Profiling structured product labeling with NDF-RT and RxNorm

Qian Zhu, Guoqian Jiang, Christopher Chute

Research output: Contribution to journalArticle

Abstract

Background: Structured Product Labeling (SPL) is a document markup standard approved by Health Level Seven (HL7) and adopted by United States Food and Drug Administration (FDA) as a mechanism for exchanging drug product information. The SPL drug labels contain rich information about FDA approved clinical drugs. However, the lack of linkage to standard drug ontologies hinders their meaningful use. NDF-RT (National Drug File Reference Terminology) and NLM RxNorm as standard drug ontology were used to standardize and profile the product labels. Methods: In this paper, we present a framework that intends to map SPL drug labels with existing drug ontologies: NDF-RT and RxNorm. We also applied existing categorical annotations from the drug ontologies to classify SPL drug labels into corresponding classes. We established the classification and relevant linkage for SPL drug labels using the following three approaches. First, we retrieved NDF-RT categorical information from the External Pharmacologic Class (EPC) indexing SPLs. Second, we used the RxNorm and NDF-RT mappings to classify and link SPLs with NDF-RT categories. Third, we profiled SPLs using RxNorm term type information. In the implementation process, we employed a Semantic Web technology framework, in which we stored the data sets from NDF-RT and SPLs into a RDF triple store, and executed SPARQL queries to retrieve data from customized SPARQL endpoints. Meanwhile, we imported RxNorm data into MySQL relational database. Results: In total, 96.0% SPL drug labels were mapped with NDF-RT categories whereas 97.0% SPL drug labels are linked to RxNorm codes. We found that the majority of SPL drug labels are mapped to chemical ingredient concepts in both drug ontologies whereas a relatively small portion of SPL drug labels are mapped to clinical drug concepts. Conclusions: The profiling outcomes produced by this study would provide useful insights on meaningful use of FDA SPL drug labels in clinical applications through standard drug ontologies such as NDF-RT and RxNorm.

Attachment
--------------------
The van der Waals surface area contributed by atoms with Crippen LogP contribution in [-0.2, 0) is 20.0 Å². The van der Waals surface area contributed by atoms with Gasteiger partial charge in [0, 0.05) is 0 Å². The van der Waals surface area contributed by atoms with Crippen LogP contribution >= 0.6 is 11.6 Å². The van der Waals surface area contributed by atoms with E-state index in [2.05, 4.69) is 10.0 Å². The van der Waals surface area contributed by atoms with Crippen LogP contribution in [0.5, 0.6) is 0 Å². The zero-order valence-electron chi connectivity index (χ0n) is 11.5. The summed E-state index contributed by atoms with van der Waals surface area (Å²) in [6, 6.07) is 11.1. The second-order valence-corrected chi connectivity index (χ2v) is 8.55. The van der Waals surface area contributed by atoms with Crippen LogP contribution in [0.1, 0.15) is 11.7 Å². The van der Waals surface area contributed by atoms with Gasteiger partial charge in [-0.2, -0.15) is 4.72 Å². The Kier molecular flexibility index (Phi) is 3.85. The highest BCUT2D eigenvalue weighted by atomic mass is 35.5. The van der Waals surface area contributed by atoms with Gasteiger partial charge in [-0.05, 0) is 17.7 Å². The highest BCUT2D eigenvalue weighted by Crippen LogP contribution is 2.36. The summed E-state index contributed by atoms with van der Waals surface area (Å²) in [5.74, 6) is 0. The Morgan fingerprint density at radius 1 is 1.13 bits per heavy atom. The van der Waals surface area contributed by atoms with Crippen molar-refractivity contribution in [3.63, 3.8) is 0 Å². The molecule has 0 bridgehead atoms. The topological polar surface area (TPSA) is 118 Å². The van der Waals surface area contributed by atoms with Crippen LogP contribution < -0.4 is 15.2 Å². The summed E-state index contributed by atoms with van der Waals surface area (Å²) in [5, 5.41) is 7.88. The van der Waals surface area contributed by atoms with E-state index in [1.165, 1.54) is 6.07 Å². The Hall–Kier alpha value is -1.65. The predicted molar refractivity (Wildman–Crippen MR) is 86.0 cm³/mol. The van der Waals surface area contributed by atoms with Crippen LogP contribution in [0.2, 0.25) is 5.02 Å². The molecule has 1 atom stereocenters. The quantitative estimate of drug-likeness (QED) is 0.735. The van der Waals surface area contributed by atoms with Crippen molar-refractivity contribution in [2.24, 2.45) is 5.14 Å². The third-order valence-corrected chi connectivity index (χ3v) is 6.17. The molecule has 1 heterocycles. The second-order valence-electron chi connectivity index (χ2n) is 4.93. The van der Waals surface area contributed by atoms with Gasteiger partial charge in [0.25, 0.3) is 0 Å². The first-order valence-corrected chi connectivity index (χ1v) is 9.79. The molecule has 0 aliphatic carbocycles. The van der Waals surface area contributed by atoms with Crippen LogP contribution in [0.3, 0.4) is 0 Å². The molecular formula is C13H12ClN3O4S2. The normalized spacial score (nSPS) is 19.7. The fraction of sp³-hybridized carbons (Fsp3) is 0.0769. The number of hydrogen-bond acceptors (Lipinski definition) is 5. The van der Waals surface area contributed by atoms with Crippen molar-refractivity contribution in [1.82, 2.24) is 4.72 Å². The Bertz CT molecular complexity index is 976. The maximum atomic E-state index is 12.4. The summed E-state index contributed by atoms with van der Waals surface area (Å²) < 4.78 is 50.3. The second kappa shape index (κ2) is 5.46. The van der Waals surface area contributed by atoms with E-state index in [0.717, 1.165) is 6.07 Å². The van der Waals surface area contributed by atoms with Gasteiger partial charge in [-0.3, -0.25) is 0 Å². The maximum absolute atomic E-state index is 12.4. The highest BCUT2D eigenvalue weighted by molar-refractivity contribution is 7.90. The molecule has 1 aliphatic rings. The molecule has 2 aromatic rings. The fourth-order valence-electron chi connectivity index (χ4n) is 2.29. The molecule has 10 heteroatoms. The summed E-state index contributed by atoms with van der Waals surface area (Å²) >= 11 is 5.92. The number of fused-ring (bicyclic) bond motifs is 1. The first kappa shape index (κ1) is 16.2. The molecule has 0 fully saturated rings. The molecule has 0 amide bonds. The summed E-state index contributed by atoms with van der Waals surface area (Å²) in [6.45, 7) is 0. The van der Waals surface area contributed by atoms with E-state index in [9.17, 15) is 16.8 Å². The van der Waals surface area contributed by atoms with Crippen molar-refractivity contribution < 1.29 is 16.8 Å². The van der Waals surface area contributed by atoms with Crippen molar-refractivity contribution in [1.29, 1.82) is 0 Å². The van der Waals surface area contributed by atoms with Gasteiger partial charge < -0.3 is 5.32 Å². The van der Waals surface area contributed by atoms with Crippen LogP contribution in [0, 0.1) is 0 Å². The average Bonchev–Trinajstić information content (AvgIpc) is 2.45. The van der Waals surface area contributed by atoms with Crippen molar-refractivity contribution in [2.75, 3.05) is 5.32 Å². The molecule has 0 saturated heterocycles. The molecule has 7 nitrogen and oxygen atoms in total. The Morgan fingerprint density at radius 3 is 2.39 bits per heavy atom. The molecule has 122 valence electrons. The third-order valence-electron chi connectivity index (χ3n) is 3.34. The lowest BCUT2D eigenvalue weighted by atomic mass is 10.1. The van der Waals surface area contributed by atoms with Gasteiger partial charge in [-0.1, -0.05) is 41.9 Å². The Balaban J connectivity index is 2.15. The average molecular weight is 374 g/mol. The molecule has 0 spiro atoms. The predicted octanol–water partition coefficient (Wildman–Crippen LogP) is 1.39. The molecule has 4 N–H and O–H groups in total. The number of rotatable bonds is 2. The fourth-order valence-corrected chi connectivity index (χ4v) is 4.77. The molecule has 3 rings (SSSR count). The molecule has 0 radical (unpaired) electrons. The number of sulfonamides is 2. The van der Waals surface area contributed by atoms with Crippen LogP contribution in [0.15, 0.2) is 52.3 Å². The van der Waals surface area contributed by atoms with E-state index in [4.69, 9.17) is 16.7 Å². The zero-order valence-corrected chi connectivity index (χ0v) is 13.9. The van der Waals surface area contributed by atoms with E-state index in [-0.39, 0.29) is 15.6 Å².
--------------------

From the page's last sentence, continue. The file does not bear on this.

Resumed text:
Original languageEnglish (US)
Article number16
JournalJournal of Biomedical Semantics
Volume3
Issue number1
DOIs
StatePublished - Dec 20 2012
Externally publishedYes

Fingerprint

RxNorm
Product Labeling
Terminology
Labeling
Labels
Drug Labeling
Ontology
Pharmaceutical Preparations
United States Food and Drug Administration
Semantic Web
Health Level Seven

ASJC Scopus subject areas

  • Information Systems
  • Computer Science Applications
  • Computer Networks and Communications
  • Health Informatics

Cite this

Profiling structured product labeling with NDF-RT and RxNorm. / Zhu, Qian; Jiang, Guoqian; Chute, Christopher.

In: Journal of Biomedical Semantics, Vol. 3, No. 1, 16, 20.12.2012.

Research output: Contribution to journalArticle

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abstract = "Background: Structured Product Labeling (SPL) is a document markup standard approved by Health Level Seven (HL7) and adopted by United States Food and Drug Administration (FDA) as a mechanism for exchanging drug product information. The SPL drug labels contain rich information about FDA approved clinical drugs. However, the lack of linkage to standard drug ontologies hinders their meaningful use. NDF-RT (National Drug File Reference Terminology) and NLM RxNorm as standard drug ontology were used to standardize and profile the product labels. Methods: In this paper, we present a framework that intends to map SPL drug labels with existing drug ontologies: NDF-RT and RxNorm. We also applied existing categorical annotations from the drug ontologies to classify SPL drug labels into corresponding classes. We established the classification and relevant linkage for SPL drug labels using the following three approaches. First, we retrieved NDF-RT categorical information from the External Pharmacologic Class (EPC) indexing SPLs. Second, we used the RxNorm and NDF-RT mappings to classify and link SPLs with NDF-RT categories. Third, we profiled SPLs using RxNorm term type information. In the implementation process, we employed a Semantic Web technology framework, in which we stored the data sets from NDF-RT and SPLs into a RDF triple store, and executed SPARQL queries to retrieve data from customized SPARQL endpoints. Meanwhile, we imported RxNorm data into MySQL relational database. Results: In total, 96.0{\%} SPL drug labels were mapped with NDF-RT categories whereas 97.0{\%} SPL drug labels are linked to RxNorm codes. We found that the majority of SPL drug labels are mapped to chemical ingredient concepts in both drug ontologies whereas a relatively small portion of SPL drug labels are mapped to clinical drug concepts. Conclusions: The profiling outcomes produced by this study would provide useful insights on meaningful use of FDA SPL drug labels in clinical applications through standard drug ontologies such as NDF-RT and RxNorm.",
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